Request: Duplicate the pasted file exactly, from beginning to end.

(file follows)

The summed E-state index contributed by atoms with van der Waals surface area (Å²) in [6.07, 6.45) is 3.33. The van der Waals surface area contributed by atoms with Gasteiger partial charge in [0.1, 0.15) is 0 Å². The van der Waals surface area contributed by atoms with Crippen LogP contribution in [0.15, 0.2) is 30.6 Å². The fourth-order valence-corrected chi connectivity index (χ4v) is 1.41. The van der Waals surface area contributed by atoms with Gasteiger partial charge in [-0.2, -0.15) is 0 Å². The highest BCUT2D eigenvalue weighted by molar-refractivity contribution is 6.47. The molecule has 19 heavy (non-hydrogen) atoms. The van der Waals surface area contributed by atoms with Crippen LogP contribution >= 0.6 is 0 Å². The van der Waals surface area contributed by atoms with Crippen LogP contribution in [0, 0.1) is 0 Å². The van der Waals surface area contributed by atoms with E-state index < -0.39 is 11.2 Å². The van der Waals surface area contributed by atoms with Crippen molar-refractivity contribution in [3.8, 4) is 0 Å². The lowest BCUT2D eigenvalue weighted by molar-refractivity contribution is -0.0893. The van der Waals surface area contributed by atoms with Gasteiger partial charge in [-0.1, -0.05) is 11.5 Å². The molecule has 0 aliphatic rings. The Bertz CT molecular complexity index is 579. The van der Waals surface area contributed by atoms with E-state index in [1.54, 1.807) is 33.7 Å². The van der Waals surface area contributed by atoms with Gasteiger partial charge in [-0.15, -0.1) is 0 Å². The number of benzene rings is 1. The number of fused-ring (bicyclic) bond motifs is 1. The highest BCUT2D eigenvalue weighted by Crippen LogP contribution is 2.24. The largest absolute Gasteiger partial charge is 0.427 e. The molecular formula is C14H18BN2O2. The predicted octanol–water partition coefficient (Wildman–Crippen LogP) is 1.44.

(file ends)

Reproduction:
The summed E-state index contributed by atoms with van der Waals surface area (Å²) in [6.07, 6.45) is 3.33. The van der Waals surface area contributed by atoms with Gasteiger partial charge in [0.1, 0.15) is 0 Å². The van der Waals surface area contributed by atoms with Crippen LogP contribution in [0.15, 0.2) is 30.6 Å². The fourth-order valence-corrected chi connectivity index (χ4v) is 1.41. The van der Waals surface area contributed by atoms with Gasteiger partial charge in [-0.2, -0.15) is 0 Å². The highest BCUT2D eigenvalue weighted by molar-refractivity contribution is 6.47. The molecule has 19 heavy (non-hydrogen) atoms. The van der Waals surface area contributed by atoms with Crippen LogP contribution >= 0.6 is 0 Å². The van der Waals surface area contributed by atoms with Crippen LogP contribution in [0, 0.1) is 0 Å². The van der Waals surface area contributed by atoms with E-state index < -0.39 is 11.2 Å². The van der Waals surface area contributed by atoms with Crippen molar-refractivity contribution in [3.8, 4) is 0 Å². The lowest BCUT2D eigenvalue weighted by molar-refractivity contribution is -0.0893. The van der Waals surface area contributed by atoms with Gasteiger partial charge in [-0.1, -0.05) is 11.5 Å². The molecule has 0 aliphatic rings. The Bertz CT molecular complexity index is 579. The van der Waals surface area contributed by atoms with E-state index in [1.54, 1.807) is 33.7 Å². The van der Waals surface area contributed by atoms with Gasteiger partial charge in [-0.15, -0.1) is 0 Å². The number of benzene rings is 1. The number of fused-ring (bicyclic) bond motifs is 1. The highest BCUT2D eigenvalue weighted by Crippen LogP contribution is 2.24. The largest absolute Gasteiger partial charge is 0.427 e. The molecular formula is C14H18BN2O2. The predicted octanol–water partition coefficient (Wildman–Crippen LogP) is 1.44.